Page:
- Enlightenment, an elderly tiefling priest of the Pantheon House church, is motivated to protect his temple and its revenue source. He seeks to renovate the old church and hire a second priest.
- The stronger a dreamward is (based on size and value of its gem) the more energy it can siphon before the gem cracks (rendering the ward useless).
- The BBEG’s goal is to break free, consume lots of energy to evolve, and return to where it originated from.
While a lot of these facts are for my own benefit, I use this knowledge to spin up related info for the party to discover. I can invent details on the fly as needed because I broadly understand the plot, motives, and people involved. I’m able to more easily maintain the flow of the session and the exchange of information between myself and the players. It will never be perfect, though. No matter how prepared you are there will still be moments where the gears grind to a halt and you scramble for a name, a detail, or even a very important reason for something you failed to prep.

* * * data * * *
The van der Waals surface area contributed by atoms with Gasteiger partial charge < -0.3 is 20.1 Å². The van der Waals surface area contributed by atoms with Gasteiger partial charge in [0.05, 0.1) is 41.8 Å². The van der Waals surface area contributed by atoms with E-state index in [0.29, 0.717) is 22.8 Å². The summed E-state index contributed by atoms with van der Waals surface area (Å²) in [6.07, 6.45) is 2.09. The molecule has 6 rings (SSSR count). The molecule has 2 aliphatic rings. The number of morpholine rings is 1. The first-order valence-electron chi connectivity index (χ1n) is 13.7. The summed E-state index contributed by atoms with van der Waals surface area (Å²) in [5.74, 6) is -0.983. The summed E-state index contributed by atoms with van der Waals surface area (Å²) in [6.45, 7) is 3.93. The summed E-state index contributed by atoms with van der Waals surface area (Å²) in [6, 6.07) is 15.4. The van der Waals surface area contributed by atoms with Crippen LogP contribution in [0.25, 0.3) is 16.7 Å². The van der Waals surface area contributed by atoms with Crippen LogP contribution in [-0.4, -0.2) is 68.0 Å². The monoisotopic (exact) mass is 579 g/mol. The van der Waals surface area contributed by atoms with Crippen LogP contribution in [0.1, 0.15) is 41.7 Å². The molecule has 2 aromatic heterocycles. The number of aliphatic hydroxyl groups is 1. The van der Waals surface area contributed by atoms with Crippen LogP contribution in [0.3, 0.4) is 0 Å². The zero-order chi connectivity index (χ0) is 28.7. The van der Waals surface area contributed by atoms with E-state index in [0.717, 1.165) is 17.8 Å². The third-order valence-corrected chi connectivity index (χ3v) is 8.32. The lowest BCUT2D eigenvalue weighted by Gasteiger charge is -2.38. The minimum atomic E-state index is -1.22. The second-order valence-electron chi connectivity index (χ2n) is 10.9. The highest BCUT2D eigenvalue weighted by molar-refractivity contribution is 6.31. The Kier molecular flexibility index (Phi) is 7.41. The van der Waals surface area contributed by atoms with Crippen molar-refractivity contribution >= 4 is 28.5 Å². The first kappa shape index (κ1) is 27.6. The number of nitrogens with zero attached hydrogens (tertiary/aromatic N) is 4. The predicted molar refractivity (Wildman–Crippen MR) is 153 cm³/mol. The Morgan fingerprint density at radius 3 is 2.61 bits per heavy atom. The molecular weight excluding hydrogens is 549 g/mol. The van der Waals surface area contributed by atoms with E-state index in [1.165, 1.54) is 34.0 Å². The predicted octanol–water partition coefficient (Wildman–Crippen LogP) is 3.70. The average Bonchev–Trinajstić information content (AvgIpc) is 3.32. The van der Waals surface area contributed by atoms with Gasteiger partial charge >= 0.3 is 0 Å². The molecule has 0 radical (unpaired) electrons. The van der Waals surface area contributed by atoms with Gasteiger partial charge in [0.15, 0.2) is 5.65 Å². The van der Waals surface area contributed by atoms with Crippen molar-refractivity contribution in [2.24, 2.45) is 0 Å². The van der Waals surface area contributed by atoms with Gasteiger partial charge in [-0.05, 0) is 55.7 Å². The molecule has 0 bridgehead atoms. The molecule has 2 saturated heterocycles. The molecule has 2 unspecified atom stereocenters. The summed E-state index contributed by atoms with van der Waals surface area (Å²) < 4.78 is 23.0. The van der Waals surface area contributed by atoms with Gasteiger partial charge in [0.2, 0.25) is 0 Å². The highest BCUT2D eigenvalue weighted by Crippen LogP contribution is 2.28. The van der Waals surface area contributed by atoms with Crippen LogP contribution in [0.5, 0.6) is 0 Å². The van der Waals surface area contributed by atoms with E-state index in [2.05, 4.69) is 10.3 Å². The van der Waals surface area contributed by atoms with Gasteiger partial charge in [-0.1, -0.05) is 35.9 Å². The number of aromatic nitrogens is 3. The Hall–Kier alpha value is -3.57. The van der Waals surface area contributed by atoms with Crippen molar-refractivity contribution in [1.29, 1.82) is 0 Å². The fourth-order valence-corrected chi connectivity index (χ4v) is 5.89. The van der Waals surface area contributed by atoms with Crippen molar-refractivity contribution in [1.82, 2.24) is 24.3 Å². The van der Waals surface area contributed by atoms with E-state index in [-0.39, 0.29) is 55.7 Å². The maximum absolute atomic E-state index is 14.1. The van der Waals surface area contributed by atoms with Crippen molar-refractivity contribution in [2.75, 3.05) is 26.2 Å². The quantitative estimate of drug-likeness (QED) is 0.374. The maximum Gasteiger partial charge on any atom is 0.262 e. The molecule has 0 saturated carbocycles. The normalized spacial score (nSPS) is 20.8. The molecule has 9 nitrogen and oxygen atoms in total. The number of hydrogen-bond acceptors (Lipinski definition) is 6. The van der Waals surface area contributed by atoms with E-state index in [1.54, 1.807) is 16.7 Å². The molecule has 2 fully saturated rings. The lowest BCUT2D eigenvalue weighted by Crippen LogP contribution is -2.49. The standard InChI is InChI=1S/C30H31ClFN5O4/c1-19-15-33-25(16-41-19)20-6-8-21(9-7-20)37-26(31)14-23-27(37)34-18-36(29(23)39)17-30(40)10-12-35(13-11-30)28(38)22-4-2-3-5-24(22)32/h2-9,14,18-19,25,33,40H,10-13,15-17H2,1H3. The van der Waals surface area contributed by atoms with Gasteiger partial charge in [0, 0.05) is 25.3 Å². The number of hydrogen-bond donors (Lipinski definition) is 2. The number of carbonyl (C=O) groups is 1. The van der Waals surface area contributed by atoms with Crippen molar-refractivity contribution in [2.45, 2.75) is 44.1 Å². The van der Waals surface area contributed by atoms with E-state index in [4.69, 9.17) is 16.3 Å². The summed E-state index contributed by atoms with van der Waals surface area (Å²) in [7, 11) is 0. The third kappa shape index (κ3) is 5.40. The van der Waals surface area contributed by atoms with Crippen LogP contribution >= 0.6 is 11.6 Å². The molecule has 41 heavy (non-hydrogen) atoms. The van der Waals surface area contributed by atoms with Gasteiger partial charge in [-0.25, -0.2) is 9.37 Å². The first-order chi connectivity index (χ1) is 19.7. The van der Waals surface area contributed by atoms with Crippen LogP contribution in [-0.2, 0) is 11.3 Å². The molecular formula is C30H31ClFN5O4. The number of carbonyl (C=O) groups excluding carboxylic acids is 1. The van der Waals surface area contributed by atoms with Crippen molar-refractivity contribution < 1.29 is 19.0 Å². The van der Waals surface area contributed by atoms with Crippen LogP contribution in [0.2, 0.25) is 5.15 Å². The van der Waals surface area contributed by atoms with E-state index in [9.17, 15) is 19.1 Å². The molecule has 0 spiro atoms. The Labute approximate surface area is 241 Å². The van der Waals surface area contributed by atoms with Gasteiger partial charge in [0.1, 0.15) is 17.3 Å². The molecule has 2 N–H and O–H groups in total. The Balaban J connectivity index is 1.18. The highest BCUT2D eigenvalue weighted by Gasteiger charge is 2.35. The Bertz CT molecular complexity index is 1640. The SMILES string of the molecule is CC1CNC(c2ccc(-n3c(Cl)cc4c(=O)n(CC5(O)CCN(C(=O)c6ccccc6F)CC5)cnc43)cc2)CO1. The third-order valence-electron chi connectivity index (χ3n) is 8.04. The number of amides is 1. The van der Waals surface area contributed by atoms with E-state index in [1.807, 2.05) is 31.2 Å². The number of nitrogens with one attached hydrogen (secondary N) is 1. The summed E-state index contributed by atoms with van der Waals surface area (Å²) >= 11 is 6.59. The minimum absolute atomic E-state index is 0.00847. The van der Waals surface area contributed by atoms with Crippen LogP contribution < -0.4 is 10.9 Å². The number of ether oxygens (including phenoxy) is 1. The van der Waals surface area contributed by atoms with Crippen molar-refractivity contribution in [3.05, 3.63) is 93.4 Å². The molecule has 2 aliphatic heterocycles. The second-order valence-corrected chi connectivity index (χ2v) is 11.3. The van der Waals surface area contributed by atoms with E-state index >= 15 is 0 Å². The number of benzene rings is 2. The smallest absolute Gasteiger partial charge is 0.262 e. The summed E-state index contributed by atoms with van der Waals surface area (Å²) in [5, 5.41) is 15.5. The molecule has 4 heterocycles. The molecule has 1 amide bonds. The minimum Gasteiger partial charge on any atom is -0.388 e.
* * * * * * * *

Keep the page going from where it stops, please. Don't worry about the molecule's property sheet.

Facts for the Players
Player facts are general information you actively want the players to discover through engaging with the game world. These can range from small details that help flesh out the narrative to huge secrets that impart crucial knowledge to the party. Identify what information will empower the players to make informed decisions for their characters. What key knowledge does the party need to know to progress toward achieving their goals? This is the purpose of organizing facts, secrets, and misinformation.
How the players learn this information is less important than you, the DM, having the information ready to share with them. On occasion, certain facts and secrets may only be accessible through one specific method of discovery. For narrative reasons, only this NPC knows that fact or only this room contains that secret. Used sparingly, it’s fine. But I encourage you to avoid tying important information to only one pre-defined source. Part of the reason we want to prepare our facts and secrets ahead of time is to allow ourselves the freedom to implement them wherever the party goes looking. Within reason.